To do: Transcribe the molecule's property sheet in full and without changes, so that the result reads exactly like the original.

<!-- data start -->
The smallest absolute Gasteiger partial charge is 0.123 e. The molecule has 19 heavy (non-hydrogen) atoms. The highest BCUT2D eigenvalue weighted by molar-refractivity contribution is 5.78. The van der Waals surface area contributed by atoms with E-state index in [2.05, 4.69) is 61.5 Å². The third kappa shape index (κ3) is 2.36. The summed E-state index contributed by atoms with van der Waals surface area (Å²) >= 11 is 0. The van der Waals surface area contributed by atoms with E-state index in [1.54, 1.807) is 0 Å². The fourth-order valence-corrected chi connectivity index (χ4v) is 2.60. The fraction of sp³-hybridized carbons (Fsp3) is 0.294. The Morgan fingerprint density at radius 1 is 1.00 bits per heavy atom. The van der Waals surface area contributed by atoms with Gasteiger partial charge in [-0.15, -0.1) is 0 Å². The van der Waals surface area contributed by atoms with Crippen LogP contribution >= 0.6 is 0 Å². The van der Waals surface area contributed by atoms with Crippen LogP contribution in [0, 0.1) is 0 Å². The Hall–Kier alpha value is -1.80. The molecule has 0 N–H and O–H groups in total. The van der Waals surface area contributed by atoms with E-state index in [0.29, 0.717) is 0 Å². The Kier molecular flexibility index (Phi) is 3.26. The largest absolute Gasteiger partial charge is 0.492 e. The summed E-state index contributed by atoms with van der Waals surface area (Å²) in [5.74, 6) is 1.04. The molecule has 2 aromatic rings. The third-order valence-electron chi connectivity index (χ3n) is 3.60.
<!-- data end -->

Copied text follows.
The smallest absolute Gasteiger partial charge is 0.123 e. The molecule has 19 heavy (non-hydrogen) atoms. The highest BCUT2D eigenvalue weighted by molar-refractivity contribution is 5.78. The van der Waals surface area contributed by atoms with E-state index in [2.05, 4.69) is 61.5 Å². The third kappa shape index (κ3) is 2.36. The summed E-state index contributed by atoms with van der Waals surface area (Å²) >= 11 is 0. The van der Waals surface area contributed by atoms with E-state index in [1.54, 1.807) is 0 Å². The fourth-order valence-corrected chi connectivity index (χ4v) is 2.60. The fraction of sp³-hybridized carbons (Fsp3) is 0.294. The Morgan fingerprint density at radius 1 is 1.00 bits per heavy atom. The van der Waals surface area contributed by atoms with Gasteiger partial charge in [-0.15, -0.1) is 0 Å². The van der Waals surface area contributed by atoms with Crippen LogP contribution >= 0.6 is 0 Å². The van der Waals surface area contributed by atoms with Crippen LogP contribution in [0, 0.1) is 0 Å². The Hall–Kier alpha value is -1.80. The molecule has 0 N–H and O–H groups in total. The van der Waals surface area contributed by atoms with E-state index in [0.29, 0.717) is 0 Å². The Kier molecular flexibility index (Phi) is 3.26. The largest absolute Gasteiger partial charge is 0.492 e. The summed E-state index contributed by atoms with van der Waals surface area (Å²) in [5.74, 6) is 1.04. The molecule has 2 aromatic rings. The third-order valence-electron chi connectivity index (χ3n) is 3.60.